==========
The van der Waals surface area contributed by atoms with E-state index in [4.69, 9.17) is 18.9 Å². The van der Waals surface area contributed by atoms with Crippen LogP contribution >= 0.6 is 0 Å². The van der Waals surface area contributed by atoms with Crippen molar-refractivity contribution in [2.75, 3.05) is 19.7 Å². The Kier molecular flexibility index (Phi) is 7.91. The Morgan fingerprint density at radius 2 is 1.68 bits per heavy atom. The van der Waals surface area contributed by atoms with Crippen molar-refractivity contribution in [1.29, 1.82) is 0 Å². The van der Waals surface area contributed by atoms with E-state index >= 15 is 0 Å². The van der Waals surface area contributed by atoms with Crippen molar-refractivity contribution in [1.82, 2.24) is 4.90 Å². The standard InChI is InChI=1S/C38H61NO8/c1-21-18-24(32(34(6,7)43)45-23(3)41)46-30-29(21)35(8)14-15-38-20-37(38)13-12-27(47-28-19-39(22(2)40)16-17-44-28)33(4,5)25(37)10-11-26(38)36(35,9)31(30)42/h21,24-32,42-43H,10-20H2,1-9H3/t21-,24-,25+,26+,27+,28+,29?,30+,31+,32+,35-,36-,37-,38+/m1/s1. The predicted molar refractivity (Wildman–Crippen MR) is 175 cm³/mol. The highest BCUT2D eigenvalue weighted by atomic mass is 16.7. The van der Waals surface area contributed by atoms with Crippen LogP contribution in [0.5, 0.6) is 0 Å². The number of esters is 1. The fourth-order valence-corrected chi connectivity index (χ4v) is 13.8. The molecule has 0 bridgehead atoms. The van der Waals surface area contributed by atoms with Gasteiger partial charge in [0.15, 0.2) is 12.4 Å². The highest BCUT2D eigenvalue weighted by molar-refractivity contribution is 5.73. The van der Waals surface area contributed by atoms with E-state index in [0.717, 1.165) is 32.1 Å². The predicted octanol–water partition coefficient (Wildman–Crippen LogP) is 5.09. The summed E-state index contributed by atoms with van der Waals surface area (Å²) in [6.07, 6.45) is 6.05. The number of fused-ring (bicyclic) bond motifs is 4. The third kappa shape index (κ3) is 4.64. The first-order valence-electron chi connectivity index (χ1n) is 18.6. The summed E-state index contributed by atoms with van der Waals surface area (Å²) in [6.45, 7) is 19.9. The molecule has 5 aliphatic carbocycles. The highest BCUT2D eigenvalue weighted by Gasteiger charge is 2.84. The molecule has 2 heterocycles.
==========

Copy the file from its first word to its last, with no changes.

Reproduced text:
The van der Waals surface area contributed by atoms with E-state index in [4.69, 9.17) is 18.9 Å². The van der Waals surface area contributed by atoms with Crippen LogP contribution >= 0.6 is 0 Å². The van der Waals surface area contributed by atoms with Crippen molar-refractivity contribution in [2.75, 3.05) is 19.7 Å². The Kier molecular flexibility index (Phi) is 7.91. The Morgan fingerprint density at radius 2 is 1.68 bits per heavy atom. The van der Waals surface area contributed by atoms with Crippen molar-refractivity contribution in [1.29, 1.82) is 0 Å². The van der Waals surface area contributed by atoms with E-state index >= 15 is 0 Å². The van der Waals surface area contributed by atoms with Crippen molar-refractivity contribution in [1.82, 2.24) is 4.90 Å². The standard InChI is InChI=1S/C38H61NO8/c1-21-18-24(32(34(6,7)43)45-23(3)41)46-30-29(21)35(8)14-15-38-20-37(38)13-12-27(47-28-19-39(22(2)40)16-17-44-28)33(4,5)25(37)10-11-26(38)36(35,9)31(30)42/h21,24-32,42-43H,10-20H2,1-9H3/t21-,24-,25+,26+,27+,28+,29?,30+,31+,32+,35-,36-,37-,38+/m1/s1. The predicted molar refractivity (Wildman–Crippen MR) is 175 cm³/mol. The highest BCUT2D eigenvalue weighted by atomic mass is 16.7. The van der Waals surface area contributed by atoms with Crippen LogP contribution in [0.5, 0.6) is 0 Å². The number of esters is 1. The fourth-order valence-corrected chi connectivity index (χ4v) is 13.8. The molecule has 0 bridgehead atoms. The van der Waals surface area contributed by atoms with Gasteiger partial charge in [0.15, 0.2) is 12.4 Å². The highest BCUT2D eigenvalue weighted by molar-refractivity contribution is 5.73. The van der Waals surface area contributed by atoms with E-state index in [0.717, 1.165) is 32.1 Å². The predicted octanol–water partition coefficient (Wildman–Crippen LogP) is 5.09. The summed E-state index contributed by atoms with van der Waals surface area (Å²) in [6.07, 6.45) is 6.05. The number of fused-ring (bicyclic) bond motifs is 4. The third kappa shape index (κ3) is 4.64. The first-order valence-electron chi connectivity index (χ1n) is 18.6. The summed E-state index contributed by atoms with van der Waals surface area (Å²) in [6.45, 7) is 19.9. The molecule has 5 aliphatic carbocycles. The highest BCUT2D eigenvalue weighted by Gasteiger charge is 2.84. The molecule has 2 heterocycles.